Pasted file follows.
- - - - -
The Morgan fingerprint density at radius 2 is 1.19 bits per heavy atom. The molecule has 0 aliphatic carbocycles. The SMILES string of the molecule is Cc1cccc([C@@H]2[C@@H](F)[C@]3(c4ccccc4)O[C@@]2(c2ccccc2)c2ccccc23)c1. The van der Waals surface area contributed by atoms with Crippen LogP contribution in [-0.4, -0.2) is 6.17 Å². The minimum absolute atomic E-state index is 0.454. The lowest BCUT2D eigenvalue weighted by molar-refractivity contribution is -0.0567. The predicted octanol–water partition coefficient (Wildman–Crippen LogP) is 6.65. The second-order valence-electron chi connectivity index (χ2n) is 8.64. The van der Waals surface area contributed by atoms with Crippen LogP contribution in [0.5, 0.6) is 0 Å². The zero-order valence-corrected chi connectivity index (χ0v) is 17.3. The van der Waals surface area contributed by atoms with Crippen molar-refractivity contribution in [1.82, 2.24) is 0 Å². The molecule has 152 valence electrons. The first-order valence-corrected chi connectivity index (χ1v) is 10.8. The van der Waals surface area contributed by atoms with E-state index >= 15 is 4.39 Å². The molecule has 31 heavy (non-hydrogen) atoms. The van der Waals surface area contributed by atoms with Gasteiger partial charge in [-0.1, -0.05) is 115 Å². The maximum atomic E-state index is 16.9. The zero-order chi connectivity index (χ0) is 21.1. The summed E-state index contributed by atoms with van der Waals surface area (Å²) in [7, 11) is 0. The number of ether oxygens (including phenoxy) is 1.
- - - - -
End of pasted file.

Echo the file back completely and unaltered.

The Morgan fingerprint density at radius 2 is 1.19 bits per heavy atom. The molecule has 0 aliphatic carbocycles. The SMILES string of the molecule is Cc1cccc([C@@H]2[C@@H](F)[C@]3(c4ccccc4)O[C@@]2(c2ccccc2)c2ccccc23)c1. The van der Waals surface area contributed by atoms with Crippen LogP contribution in [-0.4, -0.2) is 6.17 Å². The minimum absolute atomic E-state index is 0.454. The lowest BCUT2D eigenvalue weighted by molar-refractivity contribution is -0.0567. The predicted octanol–water partition coefficient (Wildman–Crippen LogP) is 6.65. The second-order valence-electron chi connectivity index (χ2n) is 8.64. The van der Waals surface area contributed by atoms with Crippen LogP contribution in [0.5, 0.6) is 0 Å². The zero-order valence-corrected chi connectivity index (χ0v) is 17.3. The van der Waals surface area contributed by atoms with Crippen molar-refractivity contribution in [1.82, 2.24) is 0 Å². The molecule has 152 valence electrons. The first-order valence-corrected chi connectivity index (χ1v) is 10.8. The van der Waals surface area contributed by atoms with E-state index >= 15 is 4.39 Å². The molecule has 31 heavy (non-hydrogen) atoms. The van der Waals surface area contributed by atoms with Gasteiger partial charge in [-0.1, -0.05) is 115 Å². The maximum atomic E-state index is 16.9. The zero-order chi connectivity index (χ0) is 21.1. The summed E-state index contributed by atoms with van der Waals surface area (Å²) in [7, 11) is 0. The number of ether oxygens (including phenoxy) is 1.